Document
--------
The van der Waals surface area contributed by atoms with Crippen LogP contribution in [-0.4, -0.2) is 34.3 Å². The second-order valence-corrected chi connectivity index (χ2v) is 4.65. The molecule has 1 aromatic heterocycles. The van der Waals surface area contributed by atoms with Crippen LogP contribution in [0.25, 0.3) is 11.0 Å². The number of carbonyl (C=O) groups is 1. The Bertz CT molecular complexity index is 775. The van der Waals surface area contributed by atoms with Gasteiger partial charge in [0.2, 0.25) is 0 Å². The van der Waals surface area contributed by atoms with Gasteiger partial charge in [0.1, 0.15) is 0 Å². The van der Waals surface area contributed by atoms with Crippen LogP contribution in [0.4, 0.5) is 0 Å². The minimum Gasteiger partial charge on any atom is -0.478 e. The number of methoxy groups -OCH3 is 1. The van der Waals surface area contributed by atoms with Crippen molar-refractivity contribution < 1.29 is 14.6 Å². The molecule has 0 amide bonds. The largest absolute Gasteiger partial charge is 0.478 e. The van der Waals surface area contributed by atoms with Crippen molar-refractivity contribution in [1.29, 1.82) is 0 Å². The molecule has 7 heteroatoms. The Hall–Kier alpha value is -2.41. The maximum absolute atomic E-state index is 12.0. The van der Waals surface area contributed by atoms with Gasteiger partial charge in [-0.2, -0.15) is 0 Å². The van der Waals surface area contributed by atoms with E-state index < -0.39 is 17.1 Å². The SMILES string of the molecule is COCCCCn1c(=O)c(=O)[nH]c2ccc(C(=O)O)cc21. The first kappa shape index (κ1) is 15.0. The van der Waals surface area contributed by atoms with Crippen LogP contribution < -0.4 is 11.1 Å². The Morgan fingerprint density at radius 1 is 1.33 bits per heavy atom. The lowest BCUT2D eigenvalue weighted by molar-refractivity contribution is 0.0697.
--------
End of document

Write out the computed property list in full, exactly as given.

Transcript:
The van der Waals surface area contributed by atoms with Crippen LogP contribution in [-0.4, -0.2) is 34.3 Å². The second-order valence-corrected chi connectivity index (χ2v) is 4.65. The molecule has 1 aromatic heterocycles. The van der Waals surface area contributed by atoms with Crippen LogP contribution in [0.25, 0.3) is 11.0 Å². The number of carbonyl (C=O) groups is 1. The Bertz CT molecular complexity index is 775. The van der Waals surface area contributed by atoms with Gasteiger partial charge in [0.2, 0.25) is 0 Å². The van der Waals surface area contributed by atoms with Gasteiger partial charge in [0.1, 0.15) is 0 Å². The van der Waals surface area contributed by atoms with Crippen LogP contribution in [0.4, 0.5) is 0 Å². The minimum Gasteiger partial charge on any atom is -0.478 e. The number of methoxy groups -OCH3 is 1. The van der Waals surface area contributed by atoms with Crippen molar-refractivity contribution < 1.29 is 14.6 Å². The molecule has 0 amide bonds. The largest absolute Gasteiger partial charge is 0.478 e. The van der Waals surface area contributed by atoms with Crippen molar-refractivity contribution in [1.29, 1.82) is 0 Å². The molecule has 7 heteroatoms. The Hall–Kier alpha value is -2.41. The maximum absolute atomic E-state index is 12.0. The van der Waals surface area contributed by atoms with Gasteiger partial charge in [-0.2, -0.15) is 0 Å². The van der Waals surface area contributed by atoms with E-state index < -0.39 is 17.1 Å². The SMILES string of the molecule is COCCCCn1c(=O)c(=O)[nH]c2ccc(C(=O)O)cc21. The first kappa shape index (κ1) is 15.0. The van der Waals surface area contributed by atoms with Crippen LogP contribution < -0.4 is 11.1 Å². The Morgan fingerprint density at radius 1 is 1.33 bits per heavy atom. The lowest BCUT2D eigenvalue weighted by molar-refractivity contribution is 0.0697.